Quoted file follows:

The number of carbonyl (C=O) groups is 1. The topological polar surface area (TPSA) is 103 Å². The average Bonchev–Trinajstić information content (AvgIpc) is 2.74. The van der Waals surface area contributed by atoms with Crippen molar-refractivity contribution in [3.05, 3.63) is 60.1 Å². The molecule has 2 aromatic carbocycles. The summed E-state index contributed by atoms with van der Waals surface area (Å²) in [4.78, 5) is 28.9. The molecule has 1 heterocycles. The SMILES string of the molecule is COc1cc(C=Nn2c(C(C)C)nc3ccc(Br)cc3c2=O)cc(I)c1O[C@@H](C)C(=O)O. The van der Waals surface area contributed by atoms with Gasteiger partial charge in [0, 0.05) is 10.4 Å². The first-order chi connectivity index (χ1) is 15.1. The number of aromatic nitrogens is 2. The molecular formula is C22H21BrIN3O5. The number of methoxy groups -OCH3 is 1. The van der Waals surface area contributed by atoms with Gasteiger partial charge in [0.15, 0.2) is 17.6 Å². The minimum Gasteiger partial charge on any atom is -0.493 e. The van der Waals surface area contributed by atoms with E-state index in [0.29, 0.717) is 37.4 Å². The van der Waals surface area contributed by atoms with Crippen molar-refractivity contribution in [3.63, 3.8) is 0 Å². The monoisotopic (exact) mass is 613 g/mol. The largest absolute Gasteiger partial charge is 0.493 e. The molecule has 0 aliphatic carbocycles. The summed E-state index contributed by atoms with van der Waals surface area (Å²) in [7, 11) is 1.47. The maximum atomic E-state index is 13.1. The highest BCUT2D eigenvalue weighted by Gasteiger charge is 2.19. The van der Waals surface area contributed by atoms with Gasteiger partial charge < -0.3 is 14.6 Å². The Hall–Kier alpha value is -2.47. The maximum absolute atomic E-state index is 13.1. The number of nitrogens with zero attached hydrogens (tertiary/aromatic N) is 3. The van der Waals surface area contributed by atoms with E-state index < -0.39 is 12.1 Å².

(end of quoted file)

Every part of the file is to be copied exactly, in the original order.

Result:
The number of carbonyl (C=O) groups is 1. The topological polar surface area (TPSA) is 103 Å². The average Bonchev–Trinajstić information content (AvgIpc) is 2.74. The van der Waals surface area contributed by atoms with Crippen molar-refractivity contribution in [3.05, 3.63) is 60.1 Å². The molecule has 2 aromatic carbocycles. The summed E-state index contributed by atoms with van der Waals surface area (Å²) in [4.78, 5) is 28.9. The molecule has 1 heterocycles. The SMILES string of the molecule is COc1cc(C=Nn2c(C(C)C)nc3ccc(Br)cc3c2=O)cc(I)c1O[C@@H](C)C(=O)O. The van der Waals surface area contributed by atoms with Gasteiger partial charge in [0, 0.05) is 10.4 Å². The first-order chi connectivity index (χ1) is 15.1. The number of aromatic nitrogens is 2. The molecular formula is C22H21BrIN3O5. The number of methoxy groups -OCH3 is 1. The van der Waals surface area contributed by atoms with Gasteiger partial charge in [0.15, 0.2) is 17.6 Å². The minimum Gasteiger partial charge on any atom is -0.493 e. The van der Waals surface area contributed by atoms with E-state index in [0.29, 0.717) is 37.4 Å². The van der Waals surface area contributed by atoms with Crippen molar-refractivity contribution in [3.63, 3.8) is 0 Å². The monoisotopic (exact) mass is 613 g/mol. The largest absolute Gasteiger partial charge is 0.493 e. The molecule has 0 aliphatic carbocycles. The summed E-state index contributed by atoms with van der Waals surface area (Å²) in [7, 11) is 1.47. The maximum atomic E-state index is 13.1. The highest BCUT2D eigenvalue weighted by Gasteiger charge is 2.19. The van der Waals surface area contributed by atoms with Gasteiger partial charge < -0.3 is 14.6 Å². The Hall–Kier alpha value is -2.47. The maximum absolute atomic E-state index is 13.1. The number of nitrogens with zero attached hydrogens (tertiary/aromatic N) is 3. The van der Waals surface area contributed by atoms with E-state index < -0.39 is 12.1 Å².